Grégoire Canlorbe: When it comes to The Biology of Peace and War Irenäus Eibl-Eibesfeldt judged the inter-group military conflict to occur as the product of cultural (rather than biological) evolution, while being partly predisposed at a genetic level through the instincts for xenophobia and aggression. He also contended the human species to be jointly endowed with a “biological filter” forbidding humans from taking the life of another human (in the framework of the “ritualization” of intra-group aggressiveness); and a “cultural filter” asking humans to kill their opponents in the framework of human wars. How do you assess those claims in view of the present data? After several decades of a prevalence of inter-group economic competition, do you expect a strong resurgence of the mode of group selection that is war?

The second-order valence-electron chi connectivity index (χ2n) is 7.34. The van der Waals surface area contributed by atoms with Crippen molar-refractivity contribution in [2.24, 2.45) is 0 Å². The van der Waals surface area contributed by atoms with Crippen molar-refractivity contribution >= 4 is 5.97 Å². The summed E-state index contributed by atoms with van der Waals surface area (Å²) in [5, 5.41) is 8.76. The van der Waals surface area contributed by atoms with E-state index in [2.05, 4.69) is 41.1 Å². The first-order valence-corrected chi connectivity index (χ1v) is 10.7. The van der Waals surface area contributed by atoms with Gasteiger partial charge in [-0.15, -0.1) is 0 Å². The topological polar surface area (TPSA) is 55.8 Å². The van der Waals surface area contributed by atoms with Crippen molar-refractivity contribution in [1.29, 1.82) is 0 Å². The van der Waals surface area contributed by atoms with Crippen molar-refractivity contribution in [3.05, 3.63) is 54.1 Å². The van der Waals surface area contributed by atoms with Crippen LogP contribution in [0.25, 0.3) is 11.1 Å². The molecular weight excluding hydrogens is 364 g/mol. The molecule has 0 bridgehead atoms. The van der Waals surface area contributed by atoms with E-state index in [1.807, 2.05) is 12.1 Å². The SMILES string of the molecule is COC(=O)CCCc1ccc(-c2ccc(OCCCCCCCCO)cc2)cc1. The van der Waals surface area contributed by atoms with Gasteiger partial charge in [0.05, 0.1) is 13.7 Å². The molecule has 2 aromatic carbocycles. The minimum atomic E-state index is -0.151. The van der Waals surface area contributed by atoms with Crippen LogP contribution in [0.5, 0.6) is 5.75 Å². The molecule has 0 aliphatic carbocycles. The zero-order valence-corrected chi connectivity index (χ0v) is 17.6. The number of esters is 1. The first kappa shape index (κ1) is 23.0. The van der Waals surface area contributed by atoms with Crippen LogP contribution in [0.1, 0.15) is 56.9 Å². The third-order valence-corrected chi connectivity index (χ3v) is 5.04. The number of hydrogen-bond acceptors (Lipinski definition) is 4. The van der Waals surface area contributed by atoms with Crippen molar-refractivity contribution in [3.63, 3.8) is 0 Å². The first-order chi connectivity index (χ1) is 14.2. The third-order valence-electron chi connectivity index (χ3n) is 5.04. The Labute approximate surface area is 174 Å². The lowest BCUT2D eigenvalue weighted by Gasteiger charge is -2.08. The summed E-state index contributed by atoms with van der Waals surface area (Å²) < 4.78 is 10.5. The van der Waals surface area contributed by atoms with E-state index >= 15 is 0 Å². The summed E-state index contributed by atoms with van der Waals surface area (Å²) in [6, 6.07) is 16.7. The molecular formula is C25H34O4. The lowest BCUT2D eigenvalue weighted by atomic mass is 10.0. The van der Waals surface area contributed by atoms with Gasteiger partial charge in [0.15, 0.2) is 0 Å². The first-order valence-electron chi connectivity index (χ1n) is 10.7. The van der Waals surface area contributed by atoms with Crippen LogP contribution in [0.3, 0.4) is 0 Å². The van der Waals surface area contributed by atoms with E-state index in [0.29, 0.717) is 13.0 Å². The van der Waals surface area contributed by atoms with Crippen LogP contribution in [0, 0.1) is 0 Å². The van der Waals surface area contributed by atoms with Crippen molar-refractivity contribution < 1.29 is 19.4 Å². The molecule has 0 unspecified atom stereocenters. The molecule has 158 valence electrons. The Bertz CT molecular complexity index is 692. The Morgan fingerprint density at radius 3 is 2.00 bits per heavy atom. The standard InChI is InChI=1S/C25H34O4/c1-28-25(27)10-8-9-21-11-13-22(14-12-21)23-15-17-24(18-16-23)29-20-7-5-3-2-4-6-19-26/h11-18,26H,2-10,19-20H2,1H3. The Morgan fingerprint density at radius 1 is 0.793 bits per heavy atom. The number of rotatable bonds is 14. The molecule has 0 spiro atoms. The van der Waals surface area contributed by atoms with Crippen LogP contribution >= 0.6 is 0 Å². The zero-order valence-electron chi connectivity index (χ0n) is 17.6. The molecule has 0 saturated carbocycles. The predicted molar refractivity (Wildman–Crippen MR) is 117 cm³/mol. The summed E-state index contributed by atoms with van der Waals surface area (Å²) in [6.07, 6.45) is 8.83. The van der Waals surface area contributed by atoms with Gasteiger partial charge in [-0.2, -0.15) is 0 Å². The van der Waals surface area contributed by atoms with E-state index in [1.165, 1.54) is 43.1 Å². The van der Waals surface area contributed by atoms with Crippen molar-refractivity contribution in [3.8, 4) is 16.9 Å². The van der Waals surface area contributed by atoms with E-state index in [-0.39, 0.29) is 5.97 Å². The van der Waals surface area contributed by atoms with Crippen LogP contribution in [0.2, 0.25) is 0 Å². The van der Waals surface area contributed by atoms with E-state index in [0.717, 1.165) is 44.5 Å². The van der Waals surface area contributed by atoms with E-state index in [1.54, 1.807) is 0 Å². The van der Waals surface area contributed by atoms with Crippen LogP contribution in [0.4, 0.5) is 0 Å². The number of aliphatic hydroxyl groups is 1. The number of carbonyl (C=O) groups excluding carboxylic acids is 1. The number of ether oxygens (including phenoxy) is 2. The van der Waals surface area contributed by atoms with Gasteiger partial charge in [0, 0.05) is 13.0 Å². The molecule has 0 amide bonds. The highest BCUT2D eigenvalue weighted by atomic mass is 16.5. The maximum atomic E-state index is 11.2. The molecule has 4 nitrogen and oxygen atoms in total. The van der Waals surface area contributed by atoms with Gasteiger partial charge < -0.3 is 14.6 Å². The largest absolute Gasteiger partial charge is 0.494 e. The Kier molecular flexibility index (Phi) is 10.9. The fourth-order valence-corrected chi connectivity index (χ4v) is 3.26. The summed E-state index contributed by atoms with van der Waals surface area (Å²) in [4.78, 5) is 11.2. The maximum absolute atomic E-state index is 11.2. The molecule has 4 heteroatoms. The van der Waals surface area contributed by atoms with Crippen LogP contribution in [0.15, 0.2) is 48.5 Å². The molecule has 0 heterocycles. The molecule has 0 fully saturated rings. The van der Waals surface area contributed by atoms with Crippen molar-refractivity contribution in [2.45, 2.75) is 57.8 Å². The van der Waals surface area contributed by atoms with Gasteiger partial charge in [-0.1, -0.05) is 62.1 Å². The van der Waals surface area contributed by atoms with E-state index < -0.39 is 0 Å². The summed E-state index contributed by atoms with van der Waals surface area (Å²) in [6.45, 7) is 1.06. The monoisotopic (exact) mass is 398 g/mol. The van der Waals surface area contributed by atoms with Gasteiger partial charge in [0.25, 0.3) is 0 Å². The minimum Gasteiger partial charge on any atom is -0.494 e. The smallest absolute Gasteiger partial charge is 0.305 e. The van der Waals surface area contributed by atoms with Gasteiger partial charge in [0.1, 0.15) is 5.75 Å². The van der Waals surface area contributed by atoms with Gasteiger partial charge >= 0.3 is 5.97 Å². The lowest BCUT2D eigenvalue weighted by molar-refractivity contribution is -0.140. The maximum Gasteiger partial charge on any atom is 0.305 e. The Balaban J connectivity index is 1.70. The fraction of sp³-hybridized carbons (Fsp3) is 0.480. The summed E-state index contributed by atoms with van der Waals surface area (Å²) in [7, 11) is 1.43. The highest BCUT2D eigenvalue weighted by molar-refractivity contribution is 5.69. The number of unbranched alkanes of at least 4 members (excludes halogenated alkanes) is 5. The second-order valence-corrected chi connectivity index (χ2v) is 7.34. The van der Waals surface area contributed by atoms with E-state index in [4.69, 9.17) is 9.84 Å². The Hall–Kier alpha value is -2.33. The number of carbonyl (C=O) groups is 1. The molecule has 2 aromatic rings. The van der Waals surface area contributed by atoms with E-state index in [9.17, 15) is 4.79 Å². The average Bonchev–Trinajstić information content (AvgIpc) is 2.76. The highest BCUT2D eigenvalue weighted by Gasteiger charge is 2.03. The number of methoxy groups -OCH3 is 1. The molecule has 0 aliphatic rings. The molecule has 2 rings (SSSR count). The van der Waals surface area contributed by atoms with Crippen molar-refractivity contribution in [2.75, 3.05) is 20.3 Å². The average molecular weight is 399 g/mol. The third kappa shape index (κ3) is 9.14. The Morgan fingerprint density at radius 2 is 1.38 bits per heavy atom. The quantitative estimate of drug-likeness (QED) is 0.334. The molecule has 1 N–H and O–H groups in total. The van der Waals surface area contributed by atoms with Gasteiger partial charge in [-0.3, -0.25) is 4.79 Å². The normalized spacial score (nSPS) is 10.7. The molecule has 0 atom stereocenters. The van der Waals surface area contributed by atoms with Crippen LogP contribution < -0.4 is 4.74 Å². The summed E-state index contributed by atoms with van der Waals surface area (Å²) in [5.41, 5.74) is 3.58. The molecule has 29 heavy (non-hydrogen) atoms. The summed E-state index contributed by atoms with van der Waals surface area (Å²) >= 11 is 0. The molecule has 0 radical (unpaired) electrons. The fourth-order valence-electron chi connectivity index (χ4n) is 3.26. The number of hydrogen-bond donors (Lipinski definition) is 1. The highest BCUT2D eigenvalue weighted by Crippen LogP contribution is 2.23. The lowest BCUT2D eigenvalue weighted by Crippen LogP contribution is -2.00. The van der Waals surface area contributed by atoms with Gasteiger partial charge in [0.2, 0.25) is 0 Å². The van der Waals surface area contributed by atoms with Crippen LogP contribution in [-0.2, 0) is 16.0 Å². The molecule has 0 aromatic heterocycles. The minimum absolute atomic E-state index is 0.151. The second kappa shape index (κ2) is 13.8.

Frank Salter: I think that Eibl’s core insights remain valid, though warfare needs to be distinguished from conflict. The latter occurs between individuals and groups and can occur spontaneously due to xenophobia and aggression. Warfare, on the other hand, is an organized activity. Individual soldiers need only follow orders to kill others, and those giving the orders can be motivated by a variety of motivations, including aggression but also the wish to be reelected, to make a profit or to spread an ideology. Eibl was right to emphasise the inborn taboo against killing, though there is variation in this trait; psychopaths exist in various degrees.